Estimation of the affinity of naloxone at supraspinal and spinal opioid receptors in vivo: Studies with receptor selective agonists

Julius S. Heyman, Randy J. Koslo, Henry I. Mosberg, Ronald J. Tallarida, Frank Porreca

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31 Scopus citations


The apparent affinity of naloxone at cerebral and spinal sites was estimated using selective mu [D-Ala2, Gly-ol5]-enkephalin (DAGO) and delta [D-Pen2, D-Pen5]enkephalin] (DPDPE) opioid agonists in the mouse warm water tail-withdrawal test in vivo; the mu agonist morphine was employed as a reference compound. The approach was to determine the naloxone pA2 using a time-dependent method with both agonist and antagonist given intracerebroventricularly (i.c.v.) or intrathecally (; naloxone was always given 5 min before the agonist. Complete time-response curves were determined for each agonist at each site in the absence, and in the presence, of a single, fixed i.c.v. or dose of naloxone. From these i.c.v. or pairs of time-response curves, pairs of dose-response lines were constructed at various times; these lines showed decreasing displacement with time, indicative of the disappearance of naloxone. The graph of log (dose ratio - 1) vs. time was linear with negative slope, in agreement with the time-dependent form of the equation for competitive antagonism. From this plot, the apparent pA2 and naloxone half-life was calculated at each site and against each agonist. The affinity of naloxone was not significantly different when compared between agonists after i.c.v. administration. A small difference was seen between the affinity of naloxone against DPDPE and DAGO; the naloxone pA2 against morphine, however, was not different than that for DPDPE and DAGO. The naloxone half-life varied between 6.6 and 16.9 min, values close to those previously reported for this compound. These results suggest that the agonists studied may produce their i.c.v. analgesic effects at the same receptor type or that alternatively, the naloxone pA2 may be fortuitously similar for mu and delta receptors in vivo. Additionally, while the affinity of naloxone appears different for the receptors activated by DAGO and DPDPE, further work may be necessary before firm conclusions regarding the nature of the spinal analgesic receptor(s) can be drawn.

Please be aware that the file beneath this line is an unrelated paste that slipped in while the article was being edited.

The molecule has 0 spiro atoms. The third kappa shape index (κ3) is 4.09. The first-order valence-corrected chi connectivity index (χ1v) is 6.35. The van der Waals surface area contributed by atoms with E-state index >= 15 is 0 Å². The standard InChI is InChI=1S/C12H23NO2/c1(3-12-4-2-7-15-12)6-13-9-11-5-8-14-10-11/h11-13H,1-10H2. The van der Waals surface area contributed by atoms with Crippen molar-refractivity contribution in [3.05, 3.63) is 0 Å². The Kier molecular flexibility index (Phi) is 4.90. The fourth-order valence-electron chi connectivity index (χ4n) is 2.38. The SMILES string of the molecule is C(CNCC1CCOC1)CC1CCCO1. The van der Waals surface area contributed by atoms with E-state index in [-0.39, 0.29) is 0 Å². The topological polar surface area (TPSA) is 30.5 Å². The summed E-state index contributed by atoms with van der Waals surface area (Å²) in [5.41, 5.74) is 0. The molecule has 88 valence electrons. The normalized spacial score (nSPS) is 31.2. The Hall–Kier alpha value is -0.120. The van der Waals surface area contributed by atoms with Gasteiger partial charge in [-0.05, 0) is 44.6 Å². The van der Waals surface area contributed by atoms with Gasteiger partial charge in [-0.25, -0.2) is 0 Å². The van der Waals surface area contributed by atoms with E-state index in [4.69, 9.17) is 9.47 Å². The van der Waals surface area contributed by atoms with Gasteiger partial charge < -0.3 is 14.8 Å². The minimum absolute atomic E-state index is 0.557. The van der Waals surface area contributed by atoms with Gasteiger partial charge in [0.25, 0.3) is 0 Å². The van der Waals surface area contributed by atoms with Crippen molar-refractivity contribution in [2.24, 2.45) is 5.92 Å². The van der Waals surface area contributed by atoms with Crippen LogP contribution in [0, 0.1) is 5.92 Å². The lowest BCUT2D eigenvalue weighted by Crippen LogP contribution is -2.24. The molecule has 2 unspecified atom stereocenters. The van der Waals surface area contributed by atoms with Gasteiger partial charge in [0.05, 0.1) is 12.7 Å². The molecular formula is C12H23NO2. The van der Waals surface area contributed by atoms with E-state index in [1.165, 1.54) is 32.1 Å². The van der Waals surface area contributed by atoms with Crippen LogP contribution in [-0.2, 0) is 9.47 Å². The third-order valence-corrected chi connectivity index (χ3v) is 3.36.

Original languageEnglish (US)
Pages (from-to)1795-1803
Number of pages9
JournalLife Sciences
Issue number19
StatePublished - Nov 10 1986

ASJC Scopus subject areas

  • General Biochemistry, Genetics and Molecular Biology
  • Pharmacology, Toxicology and Pharmaceutics(all)


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